So, here we are. 🙂
I’d love for you to be able to use and benefit from these sheets as well. They have a banner for the student to copy the title on to, and a handful of lines for you or your kiddo to jot down a brief narration. Some pages are just for coloring… others have a prompt or two. I deliberately choose black and white for ease of printing at home and cost effectiveness. (It adds up, doesn’t it, friend?)
If you like what you see, I’d love for you to check out my other Charlotte Mason-inspired studies and guides over on Etsy. Just click here!
Now… here’s your free Among the Forest People sheets! 🐿
So my firstborn: she loves drawing. While I would read our stories, she’d draw away, creating portraits of her favorite characters and scenes.
My buddy joined us this year in formal studies… and he needs his hands busy. I’m totally fine with him doing his mad matter and blocks to listen, but he wants to “make a book” like his older sister (this “book” is a folder of all her drawings). I will welcome any and all drawings he decides to do, but in the meantime, I’ve made a way to capture his narrations and allow him to have his “book,” too.
The moral of the story: what works for one kiddo might not work in the same way for all of them. Their age, stage, and giftings might require some reconfiguring. But isn’t that the absolute beauty of learning alongside your children? 💛
… Also, fellow #agentlefeast families, these sheets work with the history readings for cycle 3, term 1, form 1. You have the plans and will know what to do.
Spring and summer is the perfect time to bring out those bug books and studies… considering we can observe them all around us again. (Guess we’ll be doing a mosquito study soon. Sheesh!)
It was on our agenda a couple of weeks ago to study ants… and as I was perusing the library shelves for some fun reads to include, I came across Two Bad Ants. What a delightful little read, and it led to really great learning and play… and curiosity! Win win win!
If you have read other learning posts of mine, you know I’ve been a classroom teacher for years– and that time has shaped how I wanted to teach my own kiddos at home. We are Charlotte Mason/Classical-based (eclectic a bit) in general, but something that I find really shapes learning time well– inside and outside of the classroom– is remembering the Big Four: imagine, encourage, educate, and enjoy. (Note: Charlotte Mason herself was not a huge fan of “lesson plans” as she believed the best education–even only education– was self-education. I don’t disagree. Think of The Big 4 as a framework to hang principles on, not a lesson plan to stick to rigidly or you fail, okay?)
With that said, let’s walk through the Big 4 with this book, shall we?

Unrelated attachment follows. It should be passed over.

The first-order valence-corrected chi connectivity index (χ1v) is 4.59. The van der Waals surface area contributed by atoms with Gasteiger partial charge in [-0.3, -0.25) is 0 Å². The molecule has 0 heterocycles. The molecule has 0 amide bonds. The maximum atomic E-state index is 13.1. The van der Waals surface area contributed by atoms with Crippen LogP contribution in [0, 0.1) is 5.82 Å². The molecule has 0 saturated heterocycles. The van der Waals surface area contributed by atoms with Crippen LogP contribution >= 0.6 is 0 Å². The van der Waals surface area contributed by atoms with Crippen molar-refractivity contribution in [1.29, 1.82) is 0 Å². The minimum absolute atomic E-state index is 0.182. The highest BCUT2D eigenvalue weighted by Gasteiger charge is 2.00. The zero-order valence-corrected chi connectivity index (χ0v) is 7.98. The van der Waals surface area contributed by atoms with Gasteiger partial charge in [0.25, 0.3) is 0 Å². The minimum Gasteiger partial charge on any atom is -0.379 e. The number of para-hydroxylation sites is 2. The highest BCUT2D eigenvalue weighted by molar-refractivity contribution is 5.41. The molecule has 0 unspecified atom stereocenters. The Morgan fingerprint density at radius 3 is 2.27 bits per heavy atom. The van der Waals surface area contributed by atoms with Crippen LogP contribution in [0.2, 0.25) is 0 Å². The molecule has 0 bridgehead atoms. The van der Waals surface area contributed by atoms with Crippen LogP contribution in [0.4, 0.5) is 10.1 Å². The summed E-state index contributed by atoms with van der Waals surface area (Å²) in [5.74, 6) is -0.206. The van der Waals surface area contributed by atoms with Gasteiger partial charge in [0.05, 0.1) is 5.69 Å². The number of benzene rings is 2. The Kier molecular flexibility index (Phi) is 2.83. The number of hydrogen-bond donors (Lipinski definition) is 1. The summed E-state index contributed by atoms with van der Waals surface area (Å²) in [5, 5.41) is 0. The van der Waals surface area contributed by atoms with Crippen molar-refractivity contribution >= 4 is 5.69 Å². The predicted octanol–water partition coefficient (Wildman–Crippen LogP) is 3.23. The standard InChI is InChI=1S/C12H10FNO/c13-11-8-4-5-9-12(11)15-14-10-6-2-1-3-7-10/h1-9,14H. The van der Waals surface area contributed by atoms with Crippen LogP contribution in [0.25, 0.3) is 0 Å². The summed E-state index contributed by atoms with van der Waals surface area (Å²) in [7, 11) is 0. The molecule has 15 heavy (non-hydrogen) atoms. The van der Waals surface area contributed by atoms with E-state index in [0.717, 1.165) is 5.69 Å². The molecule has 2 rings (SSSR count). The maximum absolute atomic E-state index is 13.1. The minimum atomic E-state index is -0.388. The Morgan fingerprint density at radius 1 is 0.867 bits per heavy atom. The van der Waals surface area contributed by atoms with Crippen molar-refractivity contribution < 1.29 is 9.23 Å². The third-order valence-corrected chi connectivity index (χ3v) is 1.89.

What’s so amazing about fun, living books is that they foster imagination in and of themselves! We don’t have to “try” to make the imagination come alive. Children are born with curiosity and imagination; our biggest challenge is to not get in the way! Two Bad Ants is SO fun in this department. It forsakes familiar words with descriptive language in a way that can made the book a series of riddles for the kids to mentally answer (especially younger ones!), and the perspective of the pictures make the book so fun to “enter” in. As your kiddos are listening to the story, don’t be afraid to pause and let them get curious! My kids asked some really great questions here, like “why do the ants call the grass a forest?” and “how do we know they landed in sugar?” and “why did the ants fly through the black slits in the wall?” What great opportunities to ask them questions back and get them thinking to answer their own questions! You can even take time here to “imagine” being ants or seeing how height and angles change perspective. Crawl on the floor and observe what you see differently, now that you are lower than normal. How about standing on a stool or chair? What do you see now?
Another way to incorporate imagination is to basically allow them to get creative.
Do they want to make up their own story about the ant?
Put on a play?
Design their own ant playground… which makes me think of Honey I Shrunk the Kids…
Draw an ant? Great! Let them! This book made my 9 year old want to grab our Natural History book and check out all the ants there before deciding to draw her favorite. Awesome!
When it comes to this principle, I take it different ways at different times. The main way I try to think of incorporating encouragement is seeing what the Bible has to say about what we are learning/observing. What does it tell us about the object we are discussing, or the character we see in the story?
The Bible actually does talk about the ants and what we can learn from them. It tells us to consider the ants and be like them. Why? (Ask your kiddos!) Because they work hard and prepare well. What are some ways we can do that? That question led to a lot of good responses, and their answers included some things that we do as a family and some that we can improve on.
Another way that I like to think about encouragement is making sure that I’m seeing where my kids are growing and improving and making a point to encourage them in that. This isn’t lesson specific, per se. But even as we doing some activities with the book, and the kiddos were asking questions, I make a point to use positive feedback: “What a great question! Let’s see what we can learn about that!” Or “That’s a good observation; you looked really closely to see that!” I want to encourage their effort without making it about me and my “pride” or happiness in it– although I am both proud and happy when they are giving great attention and adding to their own learning!